You are only seeing articles/posts authors requested be public.

Register and Login to view comments and participate in all variety of discussions.


Update on CPSBC Bylaw Amendments - Associate Physician
Public

Share this

We wish to express our sincere thanks to the more than 600 BC physicians who signed the group response letter in less than 48 hours. The overwhelming response with more than 150 comments expressed strong concerns about the precedent-setting CPSBC Bylaw amendments and the potential detrimental effect on patient safety and the quality of care delivered in BC. Please see our update letter sharing what we have learned and what can be done to help uphold the integrity of physician practice in BC, keeping our patients, communities, and families safe.

2020-04-21 Update Letter

2020-04-15 Submission to CPSBC and Ministry of Health with copy to DoBC
1)  Cover letter submitted to the CPSBC
2)  Response letter submitted to the CPSBC
3)  Physician comments submitted to the CPSBC
4)  Cover letter sent to Dr Kathleen Ross, DoBC President

Sincerely,

Dr. Caroline Wang, MD, MPA
Dr. Raj Paul Bhui, MD, CCFP, DABFM, DWSS

Groups:

CPSBC Bylaw Associate Physician Class will confuse patients and

BC Health Minister Adrian Dix should stop CPSBC Bylaw Associate Physician Class, not fully licensed physicians, will confuse patients and the public.

https://twitter.com/DocLounge/status/1253419737159065601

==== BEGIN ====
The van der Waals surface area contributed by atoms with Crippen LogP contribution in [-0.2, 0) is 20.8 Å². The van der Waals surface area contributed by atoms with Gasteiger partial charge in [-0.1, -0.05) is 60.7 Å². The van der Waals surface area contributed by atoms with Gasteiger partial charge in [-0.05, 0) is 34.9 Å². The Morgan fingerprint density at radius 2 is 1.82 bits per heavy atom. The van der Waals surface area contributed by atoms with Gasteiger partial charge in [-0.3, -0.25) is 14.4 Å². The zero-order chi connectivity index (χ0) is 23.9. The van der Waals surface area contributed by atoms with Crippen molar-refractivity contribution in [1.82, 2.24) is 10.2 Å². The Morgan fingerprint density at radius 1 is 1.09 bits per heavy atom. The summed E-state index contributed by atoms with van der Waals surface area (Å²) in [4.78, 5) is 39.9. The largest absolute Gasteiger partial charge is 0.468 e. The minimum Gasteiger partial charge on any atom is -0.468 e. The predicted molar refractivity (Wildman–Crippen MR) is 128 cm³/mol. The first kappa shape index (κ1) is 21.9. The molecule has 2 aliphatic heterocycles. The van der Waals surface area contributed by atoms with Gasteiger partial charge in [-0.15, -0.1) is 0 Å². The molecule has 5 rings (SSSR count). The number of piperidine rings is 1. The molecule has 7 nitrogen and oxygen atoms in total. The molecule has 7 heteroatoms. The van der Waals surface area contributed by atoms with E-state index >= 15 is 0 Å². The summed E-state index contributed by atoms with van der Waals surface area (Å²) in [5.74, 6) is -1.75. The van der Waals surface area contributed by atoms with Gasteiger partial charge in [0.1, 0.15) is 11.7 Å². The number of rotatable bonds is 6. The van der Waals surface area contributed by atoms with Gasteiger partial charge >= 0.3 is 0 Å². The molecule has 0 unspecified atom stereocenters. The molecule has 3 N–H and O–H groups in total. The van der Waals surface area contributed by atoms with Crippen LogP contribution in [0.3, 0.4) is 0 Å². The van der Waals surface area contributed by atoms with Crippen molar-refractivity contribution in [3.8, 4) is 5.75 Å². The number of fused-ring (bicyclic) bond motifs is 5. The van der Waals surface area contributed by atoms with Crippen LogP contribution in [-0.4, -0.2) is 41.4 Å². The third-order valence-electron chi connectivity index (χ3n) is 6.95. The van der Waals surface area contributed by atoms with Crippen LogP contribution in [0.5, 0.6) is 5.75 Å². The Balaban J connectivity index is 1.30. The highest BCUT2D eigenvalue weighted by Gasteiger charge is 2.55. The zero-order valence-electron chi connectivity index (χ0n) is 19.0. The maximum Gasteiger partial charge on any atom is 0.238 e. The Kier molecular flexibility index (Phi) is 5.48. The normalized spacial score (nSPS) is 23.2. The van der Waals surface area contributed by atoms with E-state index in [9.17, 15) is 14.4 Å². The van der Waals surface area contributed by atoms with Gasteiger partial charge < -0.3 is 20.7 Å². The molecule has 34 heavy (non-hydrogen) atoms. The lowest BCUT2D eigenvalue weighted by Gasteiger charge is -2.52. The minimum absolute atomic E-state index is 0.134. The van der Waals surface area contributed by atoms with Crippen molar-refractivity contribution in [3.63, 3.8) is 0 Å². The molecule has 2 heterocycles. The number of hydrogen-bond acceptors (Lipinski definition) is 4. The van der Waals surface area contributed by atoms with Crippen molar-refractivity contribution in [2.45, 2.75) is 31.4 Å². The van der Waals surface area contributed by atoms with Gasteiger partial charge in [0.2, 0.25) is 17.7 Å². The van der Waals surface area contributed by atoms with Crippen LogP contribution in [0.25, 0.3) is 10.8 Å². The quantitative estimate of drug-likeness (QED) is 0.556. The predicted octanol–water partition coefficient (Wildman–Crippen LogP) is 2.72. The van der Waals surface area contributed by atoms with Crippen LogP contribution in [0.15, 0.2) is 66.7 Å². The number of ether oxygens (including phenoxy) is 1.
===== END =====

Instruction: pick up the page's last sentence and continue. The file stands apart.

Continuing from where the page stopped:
Commonly we think of physician associates as working in the same office, clinic, or call group and all being fully licensed. Meanwhile, the proposed Associate Physician class has even less requirements for qualification than phyisican assistants.

The word Associate has a long history in professional use

The proposed CPSBC Bylaw change adding "Associate Physician Class" will cause confusion for patients and the public because the word "associate" has a long established professional context of referring to peers.

Consider dental offices; Dr Tooth and Associates.

Or you may be a physician who has a clinical appointment with the University Medical school and even though you don't work there you are considered a clinical associate.

In addition to those mentioned before as physician associates; working in the same office, clinic or call group.

The thing they all have in common is they refer to peers, in this case fully licensed physicians that can practise independently.

Also, at least until recently the annual CPSBC annual renewal asked if you are an office based physician do you have physician associates you work with and asked they be named.

To take the word "associate" with such a long established professional context and use it in a different context for a category that are not peers is most likely going to cause confusion for patients, family and supporting caregivers and possibly even amongst other healthcare professionals and staff.

To prevent this risk of confusion the BC Health Minister Adrian Dix should stop this CPSBC Bylaw.